Sunday, May 28, 2017

I am not asking on behalf of the world

This Sunday's reading is from John 17:1-11, and in it Jesus prepares his disciples for his ascension,

"After Jesus had spoken these words, he looked up to heaven and said, ‘Father, the hour has come; glorify your Son so that the Son may glorify you, since you have given him authority over all people, to give eternal life to all whom you have given him. And this is eternal life, that they may know you, the only true God, and Jesus Christ whom you have sent. I glorified you on earth by finishing the work that you gave me to do. So now, Father, glorify me in your own presence with the glory that I had in your presence before the world existed.
‘I have made your name known to those whom you gave me from the world. They were yours, and you gave them to me, and they have kept your word. Now they know that everything you have given me is from you; for the words that you gave to me I have given to them, and they have received them and know in truth that I came from you; and they have believed that you sent me. I am asking on their behalf; I am not asking on behalf of the world, but on behalf of those whom you gave me, because they are yours. All mine are yours, and yours are mine; and I have been glorified in them. And now I am no longer in the world, but they are in the world, and I am coming to you. Holy Father, protect them in your name that you have given me, so that they may be one, as we are one.'"

Jesus' prayer to God for his disciples,
"...protect them in your name that you have given me, so that they may be one, as we are one."
has been considered somewhat problematic since Jesus is leaving out the rest of the world,
"I am not asking on behalf of the world, but on behalf of those whom you gave me"
Readers should not be dismayed because by the time we get to John 17:20 (not heard today in church) Jesus adds,
"Neither pray I for these alone, but for them also which shall believe on me through their word;"
Matthew Henry in his Concise Commentary puts it this way,
Christ prays for those that are his. Thou gavest them me, as sheep to the shepherd, to be kept; as a patient to the physician, to be cured; as children to a tutor, to be taught: thus he will deliver up his charge. It is a great satisfaction to us, in our reliance upon Christ, that he, all he is and has, and all he said and did, all he is doing and will do, are of God. Christ offered this prayer for his people alone as believers; not for the world at large. Yet no one who desires to come to the Father, and is conscious that he is unworthy to come in his own name, need be discouraged by the Saviour's declaration, for he is both able and willing to save to the uttermost, all that come unto God by him. Earnest convictions and desires, are hopeful tokens of a work already wrought in a man; they begin to evidence that he has been chosen unto salvation, through sanctification of the Spirit and belief of the truth. They are thine; wilt thou not provide for thine own? Wilt thou not secure them? Observe the foundation on which this plea is grounded, All mine are thine, and thine are mine. This speaks the Father and Son to be one. All mine are thine. The Son owns none for his, that are not devoted to the service of the Father.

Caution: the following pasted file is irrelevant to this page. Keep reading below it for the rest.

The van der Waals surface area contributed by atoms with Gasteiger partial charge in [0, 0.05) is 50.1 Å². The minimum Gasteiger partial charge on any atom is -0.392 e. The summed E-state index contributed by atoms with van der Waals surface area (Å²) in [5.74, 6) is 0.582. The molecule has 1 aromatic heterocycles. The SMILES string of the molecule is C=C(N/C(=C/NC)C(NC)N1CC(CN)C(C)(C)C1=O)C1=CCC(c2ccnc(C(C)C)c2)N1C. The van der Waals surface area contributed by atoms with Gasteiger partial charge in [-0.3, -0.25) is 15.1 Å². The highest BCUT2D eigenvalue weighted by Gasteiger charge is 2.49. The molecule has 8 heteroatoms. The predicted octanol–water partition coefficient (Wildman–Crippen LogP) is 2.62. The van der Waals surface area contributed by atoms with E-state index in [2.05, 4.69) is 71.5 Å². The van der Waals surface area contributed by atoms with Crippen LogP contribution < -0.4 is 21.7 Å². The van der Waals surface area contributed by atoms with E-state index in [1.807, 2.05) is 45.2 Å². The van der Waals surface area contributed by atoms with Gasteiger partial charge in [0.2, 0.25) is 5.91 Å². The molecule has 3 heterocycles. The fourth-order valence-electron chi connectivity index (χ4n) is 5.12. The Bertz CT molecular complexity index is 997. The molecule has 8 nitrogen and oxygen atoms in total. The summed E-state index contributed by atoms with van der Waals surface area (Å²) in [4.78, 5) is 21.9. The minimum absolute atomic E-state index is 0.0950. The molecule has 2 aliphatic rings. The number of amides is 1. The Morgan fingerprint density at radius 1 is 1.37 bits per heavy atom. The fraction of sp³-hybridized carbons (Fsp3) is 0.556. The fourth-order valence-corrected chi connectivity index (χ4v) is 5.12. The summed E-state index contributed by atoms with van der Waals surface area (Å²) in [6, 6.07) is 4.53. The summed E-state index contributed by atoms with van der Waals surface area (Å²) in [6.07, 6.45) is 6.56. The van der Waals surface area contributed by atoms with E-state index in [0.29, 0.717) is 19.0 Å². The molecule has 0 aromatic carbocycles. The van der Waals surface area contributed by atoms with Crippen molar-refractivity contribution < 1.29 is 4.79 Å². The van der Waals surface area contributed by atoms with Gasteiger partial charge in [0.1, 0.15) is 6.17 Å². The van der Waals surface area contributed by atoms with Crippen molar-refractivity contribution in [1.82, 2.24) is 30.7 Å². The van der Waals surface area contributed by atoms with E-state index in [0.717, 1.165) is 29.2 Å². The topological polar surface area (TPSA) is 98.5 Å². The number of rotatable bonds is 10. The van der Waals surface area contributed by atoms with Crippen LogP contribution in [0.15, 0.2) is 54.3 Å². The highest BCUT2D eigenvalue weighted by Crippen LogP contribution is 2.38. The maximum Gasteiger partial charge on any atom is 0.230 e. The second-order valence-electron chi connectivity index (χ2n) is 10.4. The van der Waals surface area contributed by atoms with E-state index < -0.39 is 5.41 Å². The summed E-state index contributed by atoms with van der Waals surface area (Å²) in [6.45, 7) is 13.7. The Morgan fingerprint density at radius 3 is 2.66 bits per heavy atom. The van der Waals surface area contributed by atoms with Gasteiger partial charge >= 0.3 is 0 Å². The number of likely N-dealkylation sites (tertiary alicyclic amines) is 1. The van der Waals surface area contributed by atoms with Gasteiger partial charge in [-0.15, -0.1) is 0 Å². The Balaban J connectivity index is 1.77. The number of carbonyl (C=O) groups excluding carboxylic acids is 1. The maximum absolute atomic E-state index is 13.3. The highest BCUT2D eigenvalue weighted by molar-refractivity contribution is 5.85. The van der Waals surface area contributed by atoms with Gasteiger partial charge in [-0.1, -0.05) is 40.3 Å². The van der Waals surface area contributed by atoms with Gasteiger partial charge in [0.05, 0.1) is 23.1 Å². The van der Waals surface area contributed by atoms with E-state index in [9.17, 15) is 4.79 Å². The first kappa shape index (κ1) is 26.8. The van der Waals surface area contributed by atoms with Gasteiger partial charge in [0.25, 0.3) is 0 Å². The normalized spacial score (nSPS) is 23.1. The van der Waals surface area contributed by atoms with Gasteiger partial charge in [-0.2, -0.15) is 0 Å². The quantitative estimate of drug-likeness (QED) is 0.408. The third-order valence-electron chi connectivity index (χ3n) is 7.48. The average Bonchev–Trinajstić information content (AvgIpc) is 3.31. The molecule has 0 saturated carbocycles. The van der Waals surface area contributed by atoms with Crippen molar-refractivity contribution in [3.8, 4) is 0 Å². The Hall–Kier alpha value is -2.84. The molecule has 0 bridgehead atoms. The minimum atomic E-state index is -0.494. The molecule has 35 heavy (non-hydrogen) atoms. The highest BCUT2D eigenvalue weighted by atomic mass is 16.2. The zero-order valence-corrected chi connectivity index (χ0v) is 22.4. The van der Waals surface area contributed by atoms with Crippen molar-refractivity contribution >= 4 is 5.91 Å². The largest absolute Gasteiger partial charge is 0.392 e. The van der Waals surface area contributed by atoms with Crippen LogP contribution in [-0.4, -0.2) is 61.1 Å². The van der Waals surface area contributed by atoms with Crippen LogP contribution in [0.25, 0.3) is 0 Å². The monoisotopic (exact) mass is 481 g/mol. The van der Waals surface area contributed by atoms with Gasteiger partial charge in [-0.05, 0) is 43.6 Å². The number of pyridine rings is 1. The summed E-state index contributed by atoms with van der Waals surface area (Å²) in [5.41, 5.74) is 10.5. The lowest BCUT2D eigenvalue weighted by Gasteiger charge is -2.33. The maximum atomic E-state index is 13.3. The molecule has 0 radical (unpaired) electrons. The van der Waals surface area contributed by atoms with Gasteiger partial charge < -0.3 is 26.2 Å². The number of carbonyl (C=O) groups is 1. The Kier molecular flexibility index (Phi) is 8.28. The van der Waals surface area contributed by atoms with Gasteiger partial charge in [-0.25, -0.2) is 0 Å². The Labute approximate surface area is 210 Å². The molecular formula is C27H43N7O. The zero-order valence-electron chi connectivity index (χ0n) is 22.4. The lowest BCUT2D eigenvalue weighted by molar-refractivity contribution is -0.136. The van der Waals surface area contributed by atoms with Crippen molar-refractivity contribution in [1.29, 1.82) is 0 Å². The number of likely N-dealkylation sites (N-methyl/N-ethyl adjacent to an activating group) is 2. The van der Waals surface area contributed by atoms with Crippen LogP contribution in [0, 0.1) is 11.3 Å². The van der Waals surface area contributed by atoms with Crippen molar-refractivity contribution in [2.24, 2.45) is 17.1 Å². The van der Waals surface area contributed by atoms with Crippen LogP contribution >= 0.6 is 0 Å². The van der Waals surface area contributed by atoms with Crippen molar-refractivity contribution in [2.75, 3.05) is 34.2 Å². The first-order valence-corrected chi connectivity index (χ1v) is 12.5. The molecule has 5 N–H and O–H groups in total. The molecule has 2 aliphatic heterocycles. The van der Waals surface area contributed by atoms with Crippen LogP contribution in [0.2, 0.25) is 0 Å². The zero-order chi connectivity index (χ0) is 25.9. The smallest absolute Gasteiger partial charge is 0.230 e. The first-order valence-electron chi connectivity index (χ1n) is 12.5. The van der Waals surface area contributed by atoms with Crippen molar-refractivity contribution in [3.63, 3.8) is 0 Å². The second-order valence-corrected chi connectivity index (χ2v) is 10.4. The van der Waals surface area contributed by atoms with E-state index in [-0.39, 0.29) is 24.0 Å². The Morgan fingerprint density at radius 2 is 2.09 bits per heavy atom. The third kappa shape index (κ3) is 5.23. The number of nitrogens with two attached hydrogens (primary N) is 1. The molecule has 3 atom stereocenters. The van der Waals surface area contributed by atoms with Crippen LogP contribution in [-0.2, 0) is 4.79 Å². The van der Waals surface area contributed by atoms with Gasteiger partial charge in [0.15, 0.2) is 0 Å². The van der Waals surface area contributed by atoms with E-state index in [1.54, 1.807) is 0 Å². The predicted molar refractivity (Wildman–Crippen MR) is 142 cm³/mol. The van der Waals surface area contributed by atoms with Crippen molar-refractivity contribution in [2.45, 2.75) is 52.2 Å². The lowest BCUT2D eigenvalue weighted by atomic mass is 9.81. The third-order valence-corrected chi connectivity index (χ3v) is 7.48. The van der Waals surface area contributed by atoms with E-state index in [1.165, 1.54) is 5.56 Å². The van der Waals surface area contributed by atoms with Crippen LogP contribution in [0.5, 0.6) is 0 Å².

Reading the whole chapter always helps. Just the same, the prayer is for Jesus' disciples and those who will come to believe in him thanks to the ministry of those disciples and not for those who are unrepentant and who reject him. For them we shall pray to be given the strength and courage to spread the Gospel ourselves to that unbelieving world which lacks the protection and unity that we have in Jesus' name.

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